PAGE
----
What is business use and do I need it for my car or van?
Car and van insurance is not just about the what, when and how you drive, it's also about the why. Make sure you're covered for the right uses of your car and van so you're always covered should a claim occur.
Social, domestic & pleasure
Whenever you get a quote or buy car or van insurance, you'll be asked what you use the vehicle for. For many people, the reasons they use their vehicle fall into a broad category called 'social, domestic and pleasure'. So that's trips such as going to meet your friends, taking the kids to and from school, going on a road-trip to the coast, going shopping and visiting family. Any journeys in your car you make for these purposes would be covered by your policy both from a 'being legal on the road' perspective but also for your insurance should something happen that you need to claim for.
When it comes to using your car or van for business, the first option available to you on quotes is called commuting and it covers journeys to and from a fixed place of work, and is per driver. So if you work in an office or a warehouse for example - and it's always the same office or warehouse - driving to and from your place of work would count as commuting and you would choose this option on your insurance quote. Similarly, if your journey to work involves driving to a train station car park, the car park would be seen as your place of work that you commute to. You'll normally see commuting listed on the quote options as 'social, domestic, pleasure and commuting' - so it covers everything we've talked about so far. It's OK if your named drivers also need to use the car to get to and from their work and it's somewhere different to where you work. As long as their place of work is fixed also, they can be covered for commuting.
If you work in more than one place (maybe you spend some time in one office and then some time in different offices or visiting clients or customers), you'll need to start looking at covers specifically for business use, such as Class 1.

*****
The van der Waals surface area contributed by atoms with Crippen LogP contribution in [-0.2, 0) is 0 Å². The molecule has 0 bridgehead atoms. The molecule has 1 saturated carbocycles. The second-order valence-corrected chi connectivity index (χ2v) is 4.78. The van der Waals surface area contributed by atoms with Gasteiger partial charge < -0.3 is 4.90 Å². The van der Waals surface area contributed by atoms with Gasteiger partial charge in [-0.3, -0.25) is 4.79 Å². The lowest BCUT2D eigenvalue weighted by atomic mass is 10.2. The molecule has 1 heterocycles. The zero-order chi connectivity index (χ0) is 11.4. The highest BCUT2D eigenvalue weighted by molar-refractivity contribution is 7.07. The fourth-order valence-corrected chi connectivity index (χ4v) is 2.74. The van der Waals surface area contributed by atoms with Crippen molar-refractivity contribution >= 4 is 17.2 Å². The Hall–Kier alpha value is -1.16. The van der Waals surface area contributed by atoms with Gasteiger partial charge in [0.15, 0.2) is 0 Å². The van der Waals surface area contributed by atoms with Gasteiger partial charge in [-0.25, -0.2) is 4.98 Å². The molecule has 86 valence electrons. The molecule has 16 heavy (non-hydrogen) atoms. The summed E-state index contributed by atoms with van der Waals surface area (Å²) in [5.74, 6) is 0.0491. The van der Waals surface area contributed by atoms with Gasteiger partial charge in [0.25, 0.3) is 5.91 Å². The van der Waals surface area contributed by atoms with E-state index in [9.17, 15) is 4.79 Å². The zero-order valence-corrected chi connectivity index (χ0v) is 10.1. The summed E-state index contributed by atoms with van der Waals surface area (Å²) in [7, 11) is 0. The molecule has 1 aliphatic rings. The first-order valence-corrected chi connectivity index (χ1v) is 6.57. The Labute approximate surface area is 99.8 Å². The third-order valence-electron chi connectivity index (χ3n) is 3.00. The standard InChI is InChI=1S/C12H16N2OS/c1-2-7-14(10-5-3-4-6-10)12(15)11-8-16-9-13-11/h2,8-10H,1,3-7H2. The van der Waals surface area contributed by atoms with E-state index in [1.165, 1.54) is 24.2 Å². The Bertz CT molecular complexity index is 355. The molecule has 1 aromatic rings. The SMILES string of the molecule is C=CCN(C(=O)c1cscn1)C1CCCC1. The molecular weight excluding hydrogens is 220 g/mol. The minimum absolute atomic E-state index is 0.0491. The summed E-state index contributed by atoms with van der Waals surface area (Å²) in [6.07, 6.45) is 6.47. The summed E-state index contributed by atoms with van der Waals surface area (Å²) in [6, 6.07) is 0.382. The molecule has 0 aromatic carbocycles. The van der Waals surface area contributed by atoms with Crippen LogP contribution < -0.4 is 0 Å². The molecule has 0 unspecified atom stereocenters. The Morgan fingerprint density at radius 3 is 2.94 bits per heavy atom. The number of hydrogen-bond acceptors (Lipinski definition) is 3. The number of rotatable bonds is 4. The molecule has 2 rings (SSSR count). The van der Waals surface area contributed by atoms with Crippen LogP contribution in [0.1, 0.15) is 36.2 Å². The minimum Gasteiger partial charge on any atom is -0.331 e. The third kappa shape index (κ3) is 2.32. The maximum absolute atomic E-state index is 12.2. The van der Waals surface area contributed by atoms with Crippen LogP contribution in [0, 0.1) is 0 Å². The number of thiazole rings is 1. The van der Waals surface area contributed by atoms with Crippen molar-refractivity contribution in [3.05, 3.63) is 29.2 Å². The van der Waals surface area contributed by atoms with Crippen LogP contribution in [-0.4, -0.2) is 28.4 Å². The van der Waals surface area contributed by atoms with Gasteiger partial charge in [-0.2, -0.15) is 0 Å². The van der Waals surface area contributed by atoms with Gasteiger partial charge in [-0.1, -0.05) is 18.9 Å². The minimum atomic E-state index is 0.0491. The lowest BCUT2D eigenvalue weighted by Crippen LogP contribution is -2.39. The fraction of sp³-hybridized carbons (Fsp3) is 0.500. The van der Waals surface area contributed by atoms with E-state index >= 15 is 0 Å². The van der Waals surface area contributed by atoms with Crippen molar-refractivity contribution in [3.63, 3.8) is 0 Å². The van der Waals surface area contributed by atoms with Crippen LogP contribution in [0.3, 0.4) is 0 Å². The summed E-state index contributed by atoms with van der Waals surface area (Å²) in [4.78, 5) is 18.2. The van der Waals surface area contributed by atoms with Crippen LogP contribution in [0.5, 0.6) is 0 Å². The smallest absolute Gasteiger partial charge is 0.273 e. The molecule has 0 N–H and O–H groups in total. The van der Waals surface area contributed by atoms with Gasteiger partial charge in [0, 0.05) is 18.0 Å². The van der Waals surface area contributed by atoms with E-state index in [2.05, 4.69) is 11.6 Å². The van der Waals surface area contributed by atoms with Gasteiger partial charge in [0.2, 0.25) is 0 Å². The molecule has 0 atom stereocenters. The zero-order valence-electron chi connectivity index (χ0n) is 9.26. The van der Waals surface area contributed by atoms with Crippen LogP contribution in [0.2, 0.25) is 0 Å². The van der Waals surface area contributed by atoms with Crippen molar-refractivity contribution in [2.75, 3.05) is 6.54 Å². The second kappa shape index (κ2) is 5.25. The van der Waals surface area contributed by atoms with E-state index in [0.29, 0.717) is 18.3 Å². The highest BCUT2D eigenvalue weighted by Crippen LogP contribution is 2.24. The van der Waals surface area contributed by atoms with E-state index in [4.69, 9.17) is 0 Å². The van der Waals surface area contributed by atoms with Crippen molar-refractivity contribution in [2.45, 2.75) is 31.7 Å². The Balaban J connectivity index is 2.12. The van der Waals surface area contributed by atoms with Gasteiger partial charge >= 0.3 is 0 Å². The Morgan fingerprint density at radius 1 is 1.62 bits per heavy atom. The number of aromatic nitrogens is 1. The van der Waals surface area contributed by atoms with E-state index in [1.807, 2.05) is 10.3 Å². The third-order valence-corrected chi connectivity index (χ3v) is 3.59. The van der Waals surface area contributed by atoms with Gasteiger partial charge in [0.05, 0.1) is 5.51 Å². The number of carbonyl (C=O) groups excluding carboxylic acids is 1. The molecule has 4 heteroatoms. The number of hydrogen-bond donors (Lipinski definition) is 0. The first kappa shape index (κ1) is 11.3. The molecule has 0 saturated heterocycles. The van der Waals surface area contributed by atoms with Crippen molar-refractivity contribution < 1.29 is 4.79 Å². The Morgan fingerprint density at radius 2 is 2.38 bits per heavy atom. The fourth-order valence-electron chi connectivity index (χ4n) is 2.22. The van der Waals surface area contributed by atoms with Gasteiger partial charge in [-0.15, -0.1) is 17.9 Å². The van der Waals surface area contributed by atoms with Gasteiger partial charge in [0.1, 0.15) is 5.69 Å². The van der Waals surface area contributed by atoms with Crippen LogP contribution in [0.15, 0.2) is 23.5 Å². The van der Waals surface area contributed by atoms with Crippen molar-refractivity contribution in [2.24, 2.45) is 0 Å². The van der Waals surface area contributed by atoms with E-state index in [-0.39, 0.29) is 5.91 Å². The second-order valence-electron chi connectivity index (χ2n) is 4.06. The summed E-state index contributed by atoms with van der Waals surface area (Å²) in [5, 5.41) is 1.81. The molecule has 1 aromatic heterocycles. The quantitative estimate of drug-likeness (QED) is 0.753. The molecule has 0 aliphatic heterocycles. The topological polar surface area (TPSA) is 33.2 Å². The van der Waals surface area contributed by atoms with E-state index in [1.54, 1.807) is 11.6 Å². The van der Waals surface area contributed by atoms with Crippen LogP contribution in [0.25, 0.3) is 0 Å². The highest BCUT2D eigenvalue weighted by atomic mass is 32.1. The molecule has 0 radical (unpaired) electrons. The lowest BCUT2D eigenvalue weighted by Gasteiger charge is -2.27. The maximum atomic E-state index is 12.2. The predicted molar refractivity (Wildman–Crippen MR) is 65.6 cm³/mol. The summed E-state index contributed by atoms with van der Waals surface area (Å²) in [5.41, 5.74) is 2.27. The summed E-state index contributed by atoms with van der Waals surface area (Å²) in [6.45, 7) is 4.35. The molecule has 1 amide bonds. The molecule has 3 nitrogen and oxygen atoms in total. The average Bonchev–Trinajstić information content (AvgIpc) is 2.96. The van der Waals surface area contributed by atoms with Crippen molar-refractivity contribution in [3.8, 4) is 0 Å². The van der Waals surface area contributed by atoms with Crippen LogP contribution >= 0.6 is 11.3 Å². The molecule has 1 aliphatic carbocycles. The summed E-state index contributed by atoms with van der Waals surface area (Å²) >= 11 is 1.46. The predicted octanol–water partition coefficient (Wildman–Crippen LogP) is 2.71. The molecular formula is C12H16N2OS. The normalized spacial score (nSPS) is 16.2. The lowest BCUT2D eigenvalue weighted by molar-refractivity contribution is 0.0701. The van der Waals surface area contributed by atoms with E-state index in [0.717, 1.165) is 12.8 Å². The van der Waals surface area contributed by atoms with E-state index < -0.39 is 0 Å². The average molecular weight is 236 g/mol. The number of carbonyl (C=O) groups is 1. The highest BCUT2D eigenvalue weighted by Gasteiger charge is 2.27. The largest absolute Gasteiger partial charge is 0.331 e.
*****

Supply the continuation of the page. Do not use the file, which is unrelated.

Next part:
Class 1 Business Use
Class 1 Business Use is designed for drivers who use their vehicle to drive to and between multiple places of work. That might be to visit different offices for meetings or training for example, or perhaps a doctor doing home visits. When you're getting your quotes for car and van insurance, include Class 1 only for the drivers that need it as there can be a charge for it.
What about Class 2 Business Use?
Class 2 is basically just Class 1 Business Use but extended to cover a named driver co-worker on your policy. Perhaps you like the convenience of being able to share the driving on journeys to an office that's further away. By choosing the correct options on the quote for the named driver relationship to you and what they'll be using the vehicle for, the quote should automatically include Class 2 for them if it's needed, but check your cover to make sure it meets your needs.
Commercial driving (such as hire and reward)
In all the examples we've talked about so far, we've looked at journeys to, from and between places of work. That is, places where the work takes place. It sounds obvious, but if the work is more about the journey itself, then Class 1 or Class 2 isn't going to be sufficient and this is where we start getting into things like hire and reward. Typical examples of where commercial driving cover is needed are delivery drivers, taxi drivers and driving instructors. All these occupations earn their money by doing the driving itself, rather than at the place where the driving takes them. Not all insurers will offer cover for drivers in this category, so it's worth getting quotes from comparison sites so you're checking the widest possible selection of insurers.
Be clear on what you're using your vehicle for
When you're getting quotes for your car or van, be sure to accurately disclose what you and your named drivers will be using the vehicle for. Not only will this keep you legally insured on the road at all times for all journeys, but will give you the protection you need in the event of a claim.